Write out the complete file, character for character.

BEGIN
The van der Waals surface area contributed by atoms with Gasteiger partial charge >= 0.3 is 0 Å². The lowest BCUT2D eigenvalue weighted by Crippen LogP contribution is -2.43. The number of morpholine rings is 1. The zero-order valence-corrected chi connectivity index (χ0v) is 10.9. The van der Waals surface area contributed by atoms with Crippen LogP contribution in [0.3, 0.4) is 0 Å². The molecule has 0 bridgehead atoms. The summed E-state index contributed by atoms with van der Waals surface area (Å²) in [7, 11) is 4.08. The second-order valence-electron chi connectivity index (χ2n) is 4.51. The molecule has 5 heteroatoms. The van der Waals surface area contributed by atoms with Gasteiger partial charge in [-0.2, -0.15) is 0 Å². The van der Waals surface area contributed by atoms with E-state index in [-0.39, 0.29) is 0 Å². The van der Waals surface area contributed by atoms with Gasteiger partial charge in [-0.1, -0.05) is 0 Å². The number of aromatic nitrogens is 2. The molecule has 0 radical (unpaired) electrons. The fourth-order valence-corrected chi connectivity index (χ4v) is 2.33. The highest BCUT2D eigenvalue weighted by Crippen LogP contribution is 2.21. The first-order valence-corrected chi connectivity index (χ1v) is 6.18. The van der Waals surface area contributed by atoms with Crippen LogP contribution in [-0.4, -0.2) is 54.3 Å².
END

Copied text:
The van der Waals surface area contributed by atoms with Gasteiger partial charge >= 0.3 is 0 Å². The lowest BCUT2D eigenvalue weighted by Crippen LogP contribution is -2.43. The number of morpholine rings is 1. The zero-order valence-corrected chi connectivity index (χ0v) is 10.9. The van der Waals surface area contributed by atoms with Crippen LogP contribution in [0.3, 0.4) is 0 Å². The molecule has 0 bridgehead atoms. The summed E-state index contributed by atoms with van der Waals surface area (Å²) in [7, 11) is 4.08. The second-order valence-electron chi connectivity index (χ2n) is 4.51. The molecule has 5 heteroatoms. The van der Waals surface area contributed by atoms with Gasteiger partial charge in [-0.2, -0.15) is 0 Å². The van der Waals surface area contributed by atoms with E-state index in [-0.39, 0.29) is 0 Å². The van der Waals surface area contributed by atoms with Gasteiger partial charge in [-0.1, -0.05) is 0 Å². The number of aromatic nitrogens is 2. The molecule has 0 radical (unpaired) electrons. The fourth-order valence-corrected chi connectivity index (χ4v) is 2.33. The highest BCUT2D eigenvalue weighted by Crippen LogP contribution is 2.21. The first-order valence-corrected chi connectivity index (χ1v) is 6.18. The van der Waals surface area contributed by atoms with Crippen LogP contribution in [-0.4, -0.2) is 54.3 Å².